The girls both had library on Friday. Olivia got a penguin book and Grace picked out a historical fiction novel on Cleopatra. Our supper conversation was almost nonexistent since our excitement from Wednesday had come crashing around our feet and we spent most of our time staring into the middle distance. Grace persisted, however, in asking a million and one questions about Cleopatra, most of which I did not know the answers to. She seemed to think that if I didn't know the answer before I started eating, I would definitely know in the middle of supper. How is it that kids can ask the same questions over and over and over? I supposed we should go back and research, but Friday wasn't the night. We did have a little discussion about the concept of B.C and how time is counted backwards, but the people who actually lived during the time of B.C. did not call it that. They had a completely different way of accounting for years. She also wanted to know more about that, but again Friday wasn't the night.

At bedtime, it was a Grace night where she gets to spend some one-on-one time with me. Reading back over the week, it seems like Grace gets a lot my attention. That's probably true but she is the oldest and she talks a lot and the others are not quite old enough to hold extended coherent conversations. Anyway, somehow or another we started talking about our form of government and how power is distributed through checks and balances. No one part of the government holds all the power and that's good. We had discussed how other countries had dictatorships where one person holds all the power and how that is not so good. And now I remember why we were talking about it. She was back on the topic of Cleopatra (I still didn't know the answers) and she wanted to know if Egypt still had a pharaoh. No, they pretty much have a dictatorship, but that's not how the US works. And we were off.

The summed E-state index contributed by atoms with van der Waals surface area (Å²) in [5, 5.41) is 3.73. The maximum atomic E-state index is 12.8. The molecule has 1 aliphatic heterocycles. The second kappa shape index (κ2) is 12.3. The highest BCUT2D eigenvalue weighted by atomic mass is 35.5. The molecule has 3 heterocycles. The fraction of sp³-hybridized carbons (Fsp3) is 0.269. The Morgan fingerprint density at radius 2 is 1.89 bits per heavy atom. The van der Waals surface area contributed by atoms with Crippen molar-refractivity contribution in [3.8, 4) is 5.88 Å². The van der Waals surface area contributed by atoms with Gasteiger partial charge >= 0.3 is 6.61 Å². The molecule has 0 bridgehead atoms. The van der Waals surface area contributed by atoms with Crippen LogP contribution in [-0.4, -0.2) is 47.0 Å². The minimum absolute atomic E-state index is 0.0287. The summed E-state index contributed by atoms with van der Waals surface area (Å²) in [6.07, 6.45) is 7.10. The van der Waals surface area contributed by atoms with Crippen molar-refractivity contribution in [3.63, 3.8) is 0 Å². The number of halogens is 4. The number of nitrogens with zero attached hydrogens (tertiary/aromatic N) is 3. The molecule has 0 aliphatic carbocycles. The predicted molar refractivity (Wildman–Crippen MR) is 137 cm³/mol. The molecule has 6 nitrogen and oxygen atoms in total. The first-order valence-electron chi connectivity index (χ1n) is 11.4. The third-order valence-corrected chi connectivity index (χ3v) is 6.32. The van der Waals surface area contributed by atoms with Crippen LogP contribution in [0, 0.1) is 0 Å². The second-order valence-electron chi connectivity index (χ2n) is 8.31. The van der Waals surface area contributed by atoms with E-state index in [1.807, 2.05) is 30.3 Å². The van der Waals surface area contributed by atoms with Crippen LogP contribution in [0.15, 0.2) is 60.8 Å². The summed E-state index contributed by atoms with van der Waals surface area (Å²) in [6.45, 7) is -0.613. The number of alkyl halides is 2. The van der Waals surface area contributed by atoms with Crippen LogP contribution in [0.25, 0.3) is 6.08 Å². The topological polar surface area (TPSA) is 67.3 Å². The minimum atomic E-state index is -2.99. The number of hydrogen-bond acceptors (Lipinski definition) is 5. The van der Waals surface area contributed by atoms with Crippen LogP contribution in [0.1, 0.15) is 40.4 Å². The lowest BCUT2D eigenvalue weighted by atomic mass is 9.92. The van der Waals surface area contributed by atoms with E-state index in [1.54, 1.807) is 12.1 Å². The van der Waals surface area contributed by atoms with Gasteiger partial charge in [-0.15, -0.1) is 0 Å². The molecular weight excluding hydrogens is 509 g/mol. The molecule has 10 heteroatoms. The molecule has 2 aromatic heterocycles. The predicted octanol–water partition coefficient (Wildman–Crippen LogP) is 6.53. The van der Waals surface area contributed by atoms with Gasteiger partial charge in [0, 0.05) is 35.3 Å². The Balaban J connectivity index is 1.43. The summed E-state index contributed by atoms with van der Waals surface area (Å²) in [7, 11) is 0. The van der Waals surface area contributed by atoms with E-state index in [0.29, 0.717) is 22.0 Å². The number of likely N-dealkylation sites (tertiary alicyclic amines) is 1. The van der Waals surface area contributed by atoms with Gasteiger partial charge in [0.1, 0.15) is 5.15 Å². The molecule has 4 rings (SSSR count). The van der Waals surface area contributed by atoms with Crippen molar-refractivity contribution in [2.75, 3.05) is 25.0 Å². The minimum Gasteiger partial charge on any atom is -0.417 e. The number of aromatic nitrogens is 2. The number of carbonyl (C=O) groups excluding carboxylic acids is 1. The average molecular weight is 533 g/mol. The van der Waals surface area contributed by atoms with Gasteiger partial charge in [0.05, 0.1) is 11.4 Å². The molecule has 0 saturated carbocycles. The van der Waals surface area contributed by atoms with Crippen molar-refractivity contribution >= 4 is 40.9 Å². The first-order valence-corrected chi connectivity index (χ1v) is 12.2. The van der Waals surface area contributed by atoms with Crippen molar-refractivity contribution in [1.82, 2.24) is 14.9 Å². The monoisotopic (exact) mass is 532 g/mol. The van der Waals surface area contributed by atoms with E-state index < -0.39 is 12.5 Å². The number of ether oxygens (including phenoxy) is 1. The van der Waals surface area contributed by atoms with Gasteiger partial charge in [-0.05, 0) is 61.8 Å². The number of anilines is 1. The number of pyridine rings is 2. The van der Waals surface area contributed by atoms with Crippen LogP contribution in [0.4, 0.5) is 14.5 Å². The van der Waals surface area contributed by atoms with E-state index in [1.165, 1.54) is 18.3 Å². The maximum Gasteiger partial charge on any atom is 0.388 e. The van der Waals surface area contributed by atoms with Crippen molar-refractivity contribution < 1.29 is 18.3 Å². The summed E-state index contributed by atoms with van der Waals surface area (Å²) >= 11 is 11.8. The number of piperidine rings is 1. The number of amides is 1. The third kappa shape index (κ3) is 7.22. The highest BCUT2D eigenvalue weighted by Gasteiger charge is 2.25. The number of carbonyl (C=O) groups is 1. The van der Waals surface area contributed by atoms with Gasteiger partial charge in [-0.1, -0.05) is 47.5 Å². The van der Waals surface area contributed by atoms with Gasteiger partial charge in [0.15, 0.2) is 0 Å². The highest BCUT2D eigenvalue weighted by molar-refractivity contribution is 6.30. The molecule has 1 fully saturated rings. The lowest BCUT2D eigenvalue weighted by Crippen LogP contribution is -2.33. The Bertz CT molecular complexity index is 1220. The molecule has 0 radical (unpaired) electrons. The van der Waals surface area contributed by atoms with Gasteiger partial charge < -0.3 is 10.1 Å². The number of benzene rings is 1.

At breakfast, before an action packed day of shopping doom, we talked about the plot of Frozen. I wanted to know why everyone likes Elsa when Ana is so much nicer. They were adamant that Elsa was not mean and everyone liked her because she had ice powers. I said that maybe it wasn't Elsa's fault, but she was definitely messed up and she had bad parents. They were aghast that the honor of her parents had been called into question. They said they were just listening to the trolls. I said maybe listening to trolls was evidence of bad judgement. They would not be swayed. After much back and forth, Grace declared that the point of the movie was two sisters who learned that even though their relationship could be dangerous, they could still be together. Now isn't that just the idea we want imprinted into a child's mind, "Just because this relationship is dangerous doesn't mean we can't stay together" Thanks, Disney!

And as I have typed all this up, everyone else in the house has been playing paper airplanes behind me. Very educational: aerodynamics!